[an error occurred while processing this directive]
BBC News
watch One-Minute World News
Last Updated: Monday, 2 February, 2004, 18:06 GMT
Teen hacker avoids jail sentence
Joseph McElroy
McElroy is a first-year university student
A UK teenager who hacked into a US Government laboratory's computer network has been ordered to serve 200 hours community service.

Joseph McElroy used the lab's computers for films and music taken from the net.

Southwark Crown Court waived a demand for 21,000 in damages as it ruled that McElroy could not pay the fine.

The June 2002 intrusion by the Exeter University student sparked a full-scale alert at the Chicago laboratory, which researches high-energy particles.

Fearing a terrorist attack, the computer was closed down for three days and the US Department of Energy sounded a full-scale alert.

'Green light'

The 19-year-old from east London had admitted hacking into the Fermi National Accelerator Laboratory.

Hacking is still illegal and as a self-confessed serial hacker, McElroy and the hacker community at large will view this outcome as a green light to break the law
David Williamson, Ubizen
He took advantage of a flaw in the lab's authentication system and used the company's network bandwidth to download and store hundreds of gigabytes of copyrighted film and music files.

Judge Andrew Goymer decided against sending McElroy behind bars as he had not accessed classified material on the network and had not intended to cause harm.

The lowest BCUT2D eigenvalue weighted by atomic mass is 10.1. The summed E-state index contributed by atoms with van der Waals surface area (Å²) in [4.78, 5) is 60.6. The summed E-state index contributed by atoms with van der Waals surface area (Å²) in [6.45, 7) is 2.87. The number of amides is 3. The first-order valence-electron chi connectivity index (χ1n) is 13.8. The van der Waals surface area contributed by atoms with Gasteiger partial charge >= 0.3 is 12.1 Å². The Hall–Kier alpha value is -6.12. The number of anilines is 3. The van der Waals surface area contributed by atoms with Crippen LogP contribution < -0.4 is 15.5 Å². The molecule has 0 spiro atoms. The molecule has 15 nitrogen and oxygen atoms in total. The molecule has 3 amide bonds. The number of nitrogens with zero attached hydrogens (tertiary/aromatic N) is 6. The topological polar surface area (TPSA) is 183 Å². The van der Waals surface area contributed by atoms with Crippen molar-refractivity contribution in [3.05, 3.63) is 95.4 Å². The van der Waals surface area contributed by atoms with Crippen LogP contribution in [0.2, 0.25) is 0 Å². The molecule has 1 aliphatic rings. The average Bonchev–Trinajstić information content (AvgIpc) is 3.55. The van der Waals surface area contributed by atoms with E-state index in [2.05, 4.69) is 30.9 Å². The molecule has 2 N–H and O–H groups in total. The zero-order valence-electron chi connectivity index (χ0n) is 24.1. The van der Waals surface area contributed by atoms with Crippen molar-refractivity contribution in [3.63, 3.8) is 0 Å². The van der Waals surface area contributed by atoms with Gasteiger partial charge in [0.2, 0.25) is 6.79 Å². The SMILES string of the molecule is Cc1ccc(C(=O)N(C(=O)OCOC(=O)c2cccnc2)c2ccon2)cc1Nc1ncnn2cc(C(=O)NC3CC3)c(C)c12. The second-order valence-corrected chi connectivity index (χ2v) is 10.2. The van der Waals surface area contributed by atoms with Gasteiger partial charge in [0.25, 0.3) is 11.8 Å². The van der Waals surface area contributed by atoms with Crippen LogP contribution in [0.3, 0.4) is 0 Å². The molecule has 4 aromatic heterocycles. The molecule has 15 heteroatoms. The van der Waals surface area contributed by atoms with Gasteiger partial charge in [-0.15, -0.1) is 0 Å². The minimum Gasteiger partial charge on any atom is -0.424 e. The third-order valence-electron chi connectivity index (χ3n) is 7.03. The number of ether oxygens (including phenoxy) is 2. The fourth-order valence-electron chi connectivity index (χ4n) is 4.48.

He told the student he ought to "think yourself lucky" he was not going to prison.

"Computers are an important feature of life in the 21st century," said Judge Goymer.

"Government, industry and commerce, as well as a whole variety of other institutions, depend upon the integrity and reliability of their computers in order that their proper and legitimate activities can be carried on."

The judge said it was important that the "wrong message is not sent out to anybody else who is tempted to behave in this way".

But security experts have expressed disappointment at the leniency of the verdict.

"The McElroy hacking case highlights an increasingly common practice in the online world - unfortunately for him, he picked the wrong bandwidth to steal," said David Williamson, director of sales at security firm Ubizen.

"It is very worrying that appropriate compensation or a custodial sentence has not been issued in this case.

"Hacking is still illegal and as a self-confessed serial hacker, McElroy and the hacker community at large will view this outcome as a green light to break the law."

Teenage hacker faces 21,000 bill
18 Dec 03  |  London
Cracking the hacker underground
14 Nov 03  |  Technology
Hacker hit parade goes live
05 Aug 03  |  Technology

The BBC is not responsible for the content of external internet sites


News Front Page | Africa | Americas | Asia-Pacific | Europe | Middle East | South Asia
UK | Business | Entertainment | Science/Nature | Technology | Health
Have Your Say | In Pictures | Week at a Glance | Country Profiles | In Depth | Programmes
Americas Africa Europe Middle East South Asia Asia Pacific